The characteristic of a ring is the smallest positive integer such that ; if no such exists, then the characteristic is zero. For instance, is a ring of characteristic for each positive integer and is a ring of characteristic 0.
 Prove that the map defined by , for , and for is a ring homomorphism whose kernel is , where is the characteristic of . (This explains the use of the terminology “characteristic zero” instead of the archaic phrase “characteristic infinity” if no finite sum of 1 is zero.)
 Determine the characteristics of , , and .
 Prove that if is a prime and is a commutative ring of characteristic then for all .
 We begin by showing that for nonnegative by induction. For the base case , we have . For the inductive step, suppose that for some , for all , . If , then . Thus the conclusion holds for all positive . Suppose now that . If , then . If , then , and we have . Thus for all integers and , .
To show that , we again proceed for nonnegative by induction. For the base case, note that . For the inductive step, suppose the result holds for all for some . Then . Thus by induction the result holds for all nonnegative . Now suppose . Then . Thus is a ring homomorphism.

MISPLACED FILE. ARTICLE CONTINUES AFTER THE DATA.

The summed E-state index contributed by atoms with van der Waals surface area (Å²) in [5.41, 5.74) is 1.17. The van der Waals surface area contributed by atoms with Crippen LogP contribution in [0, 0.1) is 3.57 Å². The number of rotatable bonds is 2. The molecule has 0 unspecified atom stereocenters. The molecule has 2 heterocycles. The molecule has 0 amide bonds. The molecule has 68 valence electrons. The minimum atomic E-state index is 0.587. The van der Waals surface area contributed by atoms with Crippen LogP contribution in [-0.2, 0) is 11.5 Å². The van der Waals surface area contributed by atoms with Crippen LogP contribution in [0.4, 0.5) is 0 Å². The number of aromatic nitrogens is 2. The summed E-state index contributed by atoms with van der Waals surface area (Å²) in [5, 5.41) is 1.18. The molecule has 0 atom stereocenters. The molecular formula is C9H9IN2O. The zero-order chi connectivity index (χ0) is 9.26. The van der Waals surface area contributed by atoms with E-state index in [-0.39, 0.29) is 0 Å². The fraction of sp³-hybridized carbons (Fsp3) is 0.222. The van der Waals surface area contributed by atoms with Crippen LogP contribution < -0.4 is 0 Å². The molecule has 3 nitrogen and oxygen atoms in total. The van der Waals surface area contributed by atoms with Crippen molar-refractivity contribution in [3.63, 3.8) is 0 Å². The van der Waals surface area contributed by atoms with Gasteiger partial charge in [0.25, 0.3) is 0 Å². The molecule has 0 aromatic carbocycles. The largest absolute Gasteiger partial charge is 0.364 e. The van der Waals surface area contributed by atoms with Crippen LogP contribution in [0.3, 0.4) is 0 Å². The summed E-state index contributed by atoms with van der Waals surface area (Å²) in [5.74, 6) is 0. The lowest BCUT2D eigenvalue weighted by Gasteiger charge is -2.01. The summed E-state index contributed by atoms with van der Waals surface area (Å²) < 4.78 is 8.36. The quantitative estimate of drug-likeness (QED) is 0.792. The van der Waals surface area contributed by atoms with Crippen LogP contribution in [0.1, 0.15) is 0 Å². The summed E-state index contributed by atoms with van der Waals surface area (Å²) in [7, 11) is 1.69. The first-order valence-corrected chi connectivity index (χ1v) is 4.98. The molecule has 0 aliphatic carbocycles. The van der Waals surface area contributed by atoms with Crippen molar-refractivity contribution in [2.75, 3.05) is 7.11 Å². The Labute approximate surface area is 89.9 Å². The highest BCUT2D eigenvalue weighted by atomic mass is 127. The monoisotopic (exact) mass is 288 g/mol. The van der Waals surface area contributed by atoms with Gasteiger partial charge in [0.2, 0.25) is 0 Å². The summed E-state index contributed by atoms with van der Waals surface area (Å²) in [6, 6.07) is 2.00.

Now we show that , where . Suppose ; then . Suppose now that does not divide . Then we have for some with by the division algorithm. Note moreover that by definition, and that is minimal with this property. Now , a contradiction. Thus divides , and . Suppose . Then for some . Note that by definition, so that . Thus .

 Consider . We claim that , the inclusion map. To see this, note that , that for , , and that for , .
Since is injective, . Thus .
 Consider . We claim that , the inclusion map. The proof of this proceeds exactly as in the previous example.
 Consider . Note that . Thus . Now let and suppose does not divide . By the division algorithm, we have where . Then , a contradiction since is minimal. Thus divides , and . Thus .
 Consider . We claim that , the inclusion map. To see this, note that , that for , , and that for , .
 Let be a commutative ring with characteristic , and let . Note that divides but not or when . Thus divides for . Using the Binomial Theorem, we have .